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Mario Bautista, has been with the entertainment industry for more than 4 decades. He writes regular columns for People's Journal and Malaya.

Nov 25, 2013

Kabisera Movie Review: Well Acted, Well Crafted Crime Drama

OUR FIRST reaction upon watching the Cinema One Plus category best actor and best director winner, "Kabisera", is that it's the local version of "Breaking Bad", the hit Emmy Award-winning Hollywood TV series about a chemistry teacher who descends into a life of crime and becomes a drug manufacturer, pusher and even a ruthless murderer. Cinema One head Ronald Arguelles says the script for "Kabisera" was written four years ago yet, but "Breaking Bad" just ended it's fifth season since it started airing in January 2008 yet.

We're not saying "Kabisera" copied the series that starred the much acclaimed Bryan Cranston, but whatever, "Kabisera" can stand on its own as a gripping and effective drama about a fisherman, Andres (Joel Torre), who finds a treasure trove of forbidden drugs in the high seas meant for Muslim drug traffickers. It becomes his ticket to give a better life to his wife (Bing Pimentel) and their two kids. We honestly think it's even more deserving to win the best picture award in the festival rather than "Alamat ni China Doll" that appears so incomplete and unfinished.

Well written by Director Alfonso Torre III (a nephew of Joel), the narrative is actually quite layered, examining the relationship of Andres with his best friend (Art Acuna) who helps him market the drugs and as a very controlling father to his kids whose lives he deliberately interferes with. Some well kept secrets will be revealed between him and his best friend who eventually becomes a pawn in a power struggle between him and a cop (Bernard Palanca). The story gets darker when Joel, in his desire to keep his daughter (Meryll Soriano) stay with them in the province, even ordered the killing of her husband (Carlo Cruz) in the city. And there's no retribution as Joel's crimes go unpunished as the movie ends.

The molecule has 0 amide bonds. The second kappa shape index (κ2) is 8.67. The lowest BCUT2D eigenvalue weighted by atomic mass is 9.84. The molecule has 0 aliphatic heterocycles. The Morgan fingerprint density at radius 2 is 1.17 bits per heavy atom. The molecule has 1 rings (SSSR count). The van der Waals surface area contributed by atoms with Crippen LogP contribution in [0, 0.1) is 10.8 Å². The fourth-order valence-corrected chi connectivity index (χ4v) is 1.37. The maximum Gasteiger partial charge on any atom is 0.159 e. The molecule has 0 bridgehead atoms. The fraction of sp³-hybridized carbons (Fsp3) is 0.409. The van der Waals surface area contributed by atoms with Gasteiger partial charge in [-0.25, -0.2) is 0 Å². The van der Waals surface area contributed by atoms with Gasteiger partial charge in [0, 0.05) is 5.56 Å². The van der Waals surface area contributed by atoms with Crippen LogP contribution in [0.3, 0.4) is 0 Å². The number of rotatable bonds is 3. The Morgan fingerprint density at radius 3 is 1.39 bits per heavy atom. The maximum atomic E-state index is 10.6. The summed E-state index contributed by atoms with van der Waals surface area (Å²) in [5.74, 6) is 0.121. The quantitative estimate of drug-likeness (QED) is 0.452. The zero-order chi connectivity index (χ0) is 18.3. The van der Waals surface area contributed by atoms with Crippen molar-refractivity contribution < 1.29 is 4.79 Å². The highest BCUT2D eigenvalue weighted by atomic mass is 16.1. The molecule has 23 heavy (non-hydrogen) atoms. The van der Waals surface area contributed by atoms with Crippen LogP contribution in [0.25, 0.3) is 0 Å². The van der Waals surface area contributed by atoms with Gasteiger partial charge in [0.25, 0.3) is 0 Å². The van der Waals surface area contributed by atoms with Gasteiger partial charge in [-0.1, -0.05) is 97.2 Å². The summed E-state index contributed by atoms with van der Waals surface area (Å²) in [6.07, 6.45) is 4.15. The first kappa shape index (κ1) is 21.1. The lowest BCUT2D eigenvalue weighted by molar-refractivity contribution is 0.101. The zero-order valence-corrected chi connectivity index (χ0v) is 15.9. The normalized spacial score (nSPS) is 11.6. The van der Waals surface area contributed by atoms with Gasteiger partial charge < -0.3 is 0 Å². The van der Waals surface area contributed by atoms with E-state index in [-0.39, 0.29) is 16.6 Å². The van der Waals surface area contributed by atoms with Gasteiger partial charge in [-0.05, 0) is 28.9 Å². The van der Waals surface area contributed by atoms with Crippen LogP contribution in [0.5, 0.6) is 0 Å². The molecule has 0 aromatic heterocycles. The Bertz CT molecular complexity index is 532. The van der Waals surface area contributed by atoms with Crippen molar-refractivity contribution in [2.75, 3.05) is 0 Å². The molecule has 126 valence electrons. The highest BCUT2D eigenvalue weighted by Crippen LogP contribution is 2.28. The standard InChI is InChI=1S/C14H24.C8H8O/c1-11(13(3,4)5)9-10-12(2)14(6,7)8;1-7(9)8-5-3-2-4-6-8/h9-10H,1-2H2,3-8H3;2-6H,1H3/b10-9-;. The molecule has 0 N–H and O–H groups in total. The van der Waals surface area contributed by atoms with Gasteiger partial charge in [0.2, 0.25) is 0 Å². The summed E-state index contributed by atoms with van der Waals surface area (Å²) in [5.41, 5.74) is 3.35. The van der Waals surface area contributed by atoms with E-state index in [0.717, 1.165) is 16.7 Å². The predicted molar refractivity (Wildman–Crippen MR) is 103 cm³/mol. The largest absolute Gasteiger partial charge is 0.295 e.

After his smashing portrayal of an aging hitman in "On the Job", Joel Torre delivers his second solid compelling performance in the same year as Andres in "Kabisera" (Head of the Table.) He crackles and sizzles in a lot of scenes, well supported by Bing Pimentel as his tolerant wife, and Art, Bernard and Ketchup Eusebio as his partners in crime who all deliver similarly superb portrayals.

This well crafted and absorbing film deserves a wide theatrical release even without big name stars because it's structured and constructed to be accessible to ordinary viewers, unlike the other obscure Cinema One entries that will be appreciated by only the people who made them and will cater to only a very limited market.